Ashes on His Boot

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Finding General Sam - late April 1836

Jack pushed the new pony hard and rode southwest until a half moon rose in the evening sky. Days were already hot in Texas territory, but nights cooled down quickly. By the time Jack had eaten and bedded down, he needed his blanket and trail duster for cover.

His pony had watered back at a small stream. Now, tethered to a mesquite bush, the saddled animal nibbled sparse greens off the underbrush. Supper for Jack had been bull cheese and hardtack, and he washed it down with half his second canteen of water. No campfire. Might be warmer and drive off four-legged prowlers, but fires also attracted the unwelcome two-legged bastards.
Last evening, back in Nacogdoches, Adolphus Sterne had said General Houston would be somewhere in Washington town or nearby Nolansville. Jack would be riding again before daybreak, headed for Washington-on-the-Brazos. He aimed to find the General.
By mid-afternoon the next day, Jack tied his lathered mount to the rail in front of the Fanthorpe Inn, the main stagecoach stop on the outskirts of Nolansville. He’d ridden most of the way at a gallop. These mustangs didn’t need much caring for, and they sure liked to run. Jack’s pony could go further on less feed and water than any horse he’d ever ridden. Being small and slight of build himself, Jack reckoned he and his mustang matched up pretty good. Plus, he was born to run, too.
Hays, with his pommel bag slung over one shoulder, took three stairs in two strides onto the spacious, white-railed wooden porch. He pushed through the oak-and-glass front door of the inn. High ceilings trapped most of the spring heat in the gathering room. Hotter here than back home. Flies were already buzzin’ around. Heat wouldn’t keep him from his search, but the stickiness and damned flies were hard to ignore.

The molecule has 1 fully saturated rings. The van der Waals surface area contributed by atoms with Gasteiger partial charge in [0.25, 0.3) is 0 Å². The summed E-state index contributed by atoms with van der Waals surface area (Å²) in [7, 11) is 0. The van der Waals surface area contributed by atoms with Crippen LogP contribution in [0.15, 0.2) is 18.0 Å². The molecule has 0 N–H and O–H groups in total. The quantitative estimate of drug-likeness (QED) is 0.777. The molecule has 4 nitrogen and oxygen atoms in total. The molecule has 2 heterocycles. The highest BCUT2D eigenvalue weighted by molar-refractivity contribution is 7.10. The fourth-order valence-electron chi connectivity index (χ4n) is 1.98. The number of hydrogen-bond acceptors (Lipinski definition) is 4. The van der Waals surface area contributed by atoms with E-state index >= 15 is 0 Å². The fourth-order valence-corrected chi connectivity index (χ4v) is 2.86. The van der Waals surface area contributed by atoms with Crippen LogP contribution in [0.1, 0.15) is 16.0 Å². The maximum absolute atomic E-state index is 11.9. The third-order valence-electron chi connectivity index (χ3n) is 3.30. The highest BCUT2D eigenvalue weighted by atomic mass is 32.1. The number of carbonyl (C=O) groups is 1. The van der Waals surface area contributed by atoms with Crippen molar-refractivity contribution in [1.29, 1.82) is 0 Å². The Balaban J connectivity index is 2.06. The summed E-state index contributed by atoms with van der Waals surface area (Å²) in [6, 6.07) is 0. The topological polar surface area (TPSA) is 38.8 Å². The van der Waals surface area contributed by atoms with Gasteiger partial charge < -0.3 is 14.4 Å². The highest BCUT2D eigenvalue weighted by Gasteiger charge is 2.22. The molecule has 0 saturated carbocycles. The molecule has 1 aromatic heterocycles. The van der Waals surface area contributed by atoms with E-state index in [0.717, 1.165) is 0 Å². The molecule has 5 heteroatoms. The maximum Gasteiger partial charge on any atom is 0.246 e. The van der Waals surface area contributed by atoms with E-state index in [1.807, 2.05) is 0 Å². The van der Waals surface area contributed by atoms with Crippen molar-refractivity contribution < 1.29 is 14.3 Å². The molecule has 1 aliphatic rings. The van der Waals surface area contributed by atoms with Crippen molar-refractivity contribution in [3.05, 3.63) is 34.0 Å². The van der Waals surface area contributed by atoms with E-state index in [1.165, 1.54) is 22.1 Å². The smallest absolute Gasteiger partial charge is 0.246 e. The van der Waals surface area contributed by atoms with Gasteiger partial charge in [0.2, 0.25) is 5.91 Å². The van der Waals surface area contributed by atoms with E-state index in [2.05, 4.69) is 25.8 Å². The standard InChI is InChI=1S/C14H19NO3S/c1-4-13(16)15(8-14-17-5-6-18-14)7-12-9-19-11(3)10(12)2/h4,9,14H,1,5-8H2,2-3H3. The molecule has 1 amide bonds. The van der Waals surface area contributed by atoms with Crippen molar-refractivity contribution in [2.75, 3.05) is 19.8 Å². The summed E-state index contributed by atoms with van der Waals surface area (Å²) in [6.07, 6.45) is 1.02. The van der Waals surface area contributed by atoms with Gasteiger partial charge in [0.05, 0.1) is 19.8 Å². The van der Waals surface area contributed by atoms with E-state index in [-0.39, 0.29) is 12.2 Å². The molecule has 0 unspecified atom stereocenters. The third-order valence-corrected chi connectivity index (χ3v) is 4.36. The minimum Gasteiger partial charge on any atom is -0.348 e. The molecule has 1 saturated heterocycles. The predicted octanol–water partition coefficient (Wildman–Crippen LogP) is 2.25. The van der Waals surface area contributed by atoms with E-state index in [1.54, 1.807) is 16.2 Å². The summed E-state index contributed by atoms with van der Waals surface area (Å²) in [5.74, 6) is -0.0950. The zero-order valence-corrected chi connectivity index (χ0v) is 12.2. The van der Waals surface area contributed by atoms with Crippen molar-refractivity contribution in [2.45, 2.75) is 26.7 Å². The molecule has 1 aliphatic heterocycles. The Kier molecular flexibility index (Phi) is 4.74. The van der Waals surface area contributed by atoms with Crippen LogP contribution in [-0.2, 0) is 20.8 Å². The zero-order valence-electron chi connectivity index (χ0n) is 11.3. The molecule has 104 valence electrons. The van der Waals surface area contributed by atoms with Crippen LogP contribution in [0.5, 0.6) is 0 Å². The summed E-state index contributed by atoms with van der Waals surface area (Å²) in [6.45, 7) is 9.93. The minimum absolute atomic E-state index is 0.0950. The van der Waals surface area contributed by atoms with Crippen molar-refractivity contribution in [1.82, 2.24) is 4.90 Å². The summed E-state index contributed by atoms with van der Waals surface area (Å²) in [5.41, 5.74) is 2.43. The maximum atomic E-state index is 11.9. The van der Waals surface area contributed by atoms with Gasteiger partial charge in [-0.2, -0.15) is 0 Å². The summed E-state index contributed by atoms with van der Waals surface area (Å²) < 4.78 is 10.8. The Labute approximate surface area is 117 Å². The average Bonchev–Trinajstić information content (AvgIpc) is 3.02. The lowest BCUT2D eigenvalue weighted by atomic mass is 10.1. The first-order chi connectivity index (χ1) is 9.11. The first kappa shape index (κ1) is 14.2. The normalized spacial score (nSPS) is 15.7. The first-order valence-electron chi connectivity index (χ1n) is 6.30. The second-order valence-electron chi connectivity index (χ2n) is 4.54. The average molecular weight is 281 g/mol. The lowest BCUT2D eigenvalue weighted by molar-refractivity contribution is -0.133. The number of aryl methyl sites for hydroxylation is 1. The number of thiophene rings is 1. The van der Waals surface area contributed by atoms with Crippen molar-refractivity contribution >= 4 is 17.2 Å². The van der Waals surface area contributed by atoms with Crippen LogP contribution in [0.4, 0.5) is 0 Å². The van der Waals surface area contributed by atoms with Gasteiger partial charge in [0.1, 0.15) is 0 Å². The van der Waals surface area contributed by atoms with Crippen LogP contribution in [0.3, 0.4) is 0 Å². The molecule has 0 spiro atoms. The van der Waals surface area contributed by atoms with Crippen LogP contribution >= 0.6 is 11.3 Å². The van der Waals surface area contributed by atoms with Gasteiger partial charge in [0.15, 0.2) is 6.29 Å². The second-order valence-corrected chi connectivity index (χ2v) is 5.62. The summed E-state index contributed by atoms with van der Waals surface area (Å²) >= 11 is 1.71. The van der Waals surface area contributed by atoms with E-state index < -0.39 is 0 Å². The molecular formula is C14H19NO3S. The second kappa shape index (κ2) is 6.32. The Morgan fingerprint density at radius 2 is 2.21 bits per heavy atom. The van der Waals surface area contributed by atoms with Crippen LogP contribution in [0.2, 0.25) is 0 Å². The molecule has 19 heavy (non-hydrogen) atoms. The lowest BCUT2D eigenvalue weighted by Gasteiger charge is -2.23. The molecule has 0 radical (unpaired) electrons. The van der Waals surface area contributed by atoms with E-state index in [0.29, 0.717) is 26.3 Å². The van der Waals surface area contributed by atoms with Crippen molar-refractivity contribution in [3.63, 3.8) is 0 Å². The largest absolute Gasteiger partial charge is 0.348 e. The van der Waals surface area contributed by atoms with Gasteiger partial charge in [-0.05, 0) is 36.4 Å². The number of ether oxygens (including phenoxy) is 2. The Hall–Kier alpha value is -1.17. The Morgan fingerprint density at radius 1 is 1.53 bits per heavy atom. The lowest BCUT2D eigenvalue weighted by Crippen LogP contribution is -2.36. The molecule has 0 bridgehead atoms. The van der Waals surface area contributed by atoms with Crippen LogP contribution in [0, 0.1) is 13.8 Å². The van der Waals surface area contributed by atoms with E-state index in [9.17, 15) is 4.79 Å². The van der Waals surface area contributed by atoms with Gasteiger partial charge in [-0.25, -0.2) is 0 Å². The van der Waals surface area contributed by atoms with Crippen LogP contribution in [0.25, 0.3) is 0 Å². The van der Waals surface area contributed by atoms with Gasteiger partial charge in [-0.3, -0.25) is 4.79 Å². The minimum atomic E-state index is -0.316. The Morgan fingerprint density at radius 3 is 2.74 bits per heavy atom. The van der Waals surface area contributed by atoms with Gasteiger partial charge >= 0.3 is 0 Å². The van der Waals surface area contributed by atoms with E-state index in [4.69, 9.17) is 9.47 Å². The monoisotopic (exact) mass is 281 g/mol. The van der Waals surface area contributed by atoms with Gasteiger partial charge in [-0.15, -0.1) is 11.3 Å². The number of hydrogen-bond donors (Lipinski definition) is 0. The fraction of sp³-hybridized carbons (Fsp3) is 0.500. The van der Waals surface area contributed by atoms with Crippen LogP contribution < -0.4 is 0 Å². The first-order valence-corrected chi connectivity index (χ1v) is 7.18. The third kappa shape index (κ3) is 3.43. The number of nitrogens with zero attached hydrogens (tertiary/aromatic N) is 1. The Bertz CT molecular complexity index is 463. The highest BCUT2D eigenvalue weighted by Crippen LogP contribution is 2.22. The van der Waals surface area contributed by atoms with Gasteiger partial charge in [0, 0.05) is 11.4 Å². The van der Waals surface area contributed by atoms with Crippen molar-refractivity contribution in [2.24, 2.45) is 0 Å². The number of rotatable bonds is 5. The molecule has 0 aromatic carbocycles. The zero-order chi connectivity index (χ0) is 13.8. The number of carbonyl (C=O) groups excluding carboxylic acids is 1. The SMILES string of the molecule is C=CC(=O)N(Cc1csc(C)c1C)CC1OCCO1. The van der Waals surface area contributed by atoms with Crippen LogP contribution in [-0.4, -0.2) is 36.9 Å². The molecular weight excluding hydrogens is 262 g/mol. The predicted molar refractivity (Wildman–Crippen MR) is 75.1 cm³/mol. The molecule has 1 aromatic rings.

The staircases to the balcony at one end were curved and had steps covered in expensive-looking red carpet. Hadn’t seen anything like that since Nashville. A thin, spectacled girl in a pink-and-white dress sat at a small, cluttered desk shuffling papers. She neither acknowledged nor greeted him when he walked up. That loose dress and those white polkadots, now that reminded him of Aunt Rachel, for sure.
“Excuse me, Ma’am,” Jack said, doffing his hat, polite as possible. “Name’s Hays. Jack Hays. I’m lookin’ for Gen’ral Sam Houston.”
The girl looked up and gave a one-sided sneer punctuated by several missing teeth. She said something, but her voice was weak and hard to understand. After some time and effort, she’d made it clear that Jack had to pay in silver coin if he wanted a night’s lodging. He obliged, and she handed over a heavy, worn key. The girl pushed her thick glasses further up her sliver of a nose and stared at Jack like he oughtn’t be there.
“Thar ye be. Y’all’s got a room. Got plenty anyways this time a year.” The girl spoke loud and slow, maybe to make sure he was listening. “And you? Best y’all hush up ’bout Gen’ral Sam. We don’t never tell nobody where he be.”
“Time-to-time,” she continued, “He stay with us here at the inn. I cain’t say he come ’ner gone a’ready, ‘cause you got no concern to be inquirin’. Less’n he knows you, ain’t likely to see you noways.”
Jack had had enough. Where the hell was the owner? Somebody more forthcoming and hospitable to a paying guest than this halfwit desk clerk? He persisted, persuaded. In the end, Jack prevailed on her to fetch the inn’s owner.

Jack followed the lanky, balding Henry Fanthorpe onto the wide veranda. A small, olive-skinned porter with a stained khaki apron struggled to keep up, then veered off down the front steps toward Hays’ pony. Fanthorpe led Jack around the east corner of the inn and continued along the side porch. Jack tried to adjust his eyes to the shade. A man sitting alone with one stretched leg stirred off in the distance.
The man’s black, bushy eyebrows widened and his forehead pushed into a scowl at Jack’s approach. The fellow probably would’ve rather been left undisturbed to enjoy the afternoon shade. He wore a dark blue military jacket trimmed in gold braid, unbuttoned and open to the heat. Underneath was a starched white shirt and black tie, and Jack now saw that the man’s outstretched leg favored a heavily wrapped ankle splint protruding from his gray military trousers.
“General Sam, this here’s a fellow Tennessean,” the innkeeper announced. “Name’s Hays. John Coffee Hays. Young man says he come all the way from Nashville and brought you a private message from President Jackson hisself.”
As best as he knew how, Jack Hays stood at rigid attention in front of the man he’d ridden weeks to meet. The General fixed his gaze on him for a spell, then un-furrowed his brow and dismissed Fanthorpe with a nod and the wave of an upraised hand.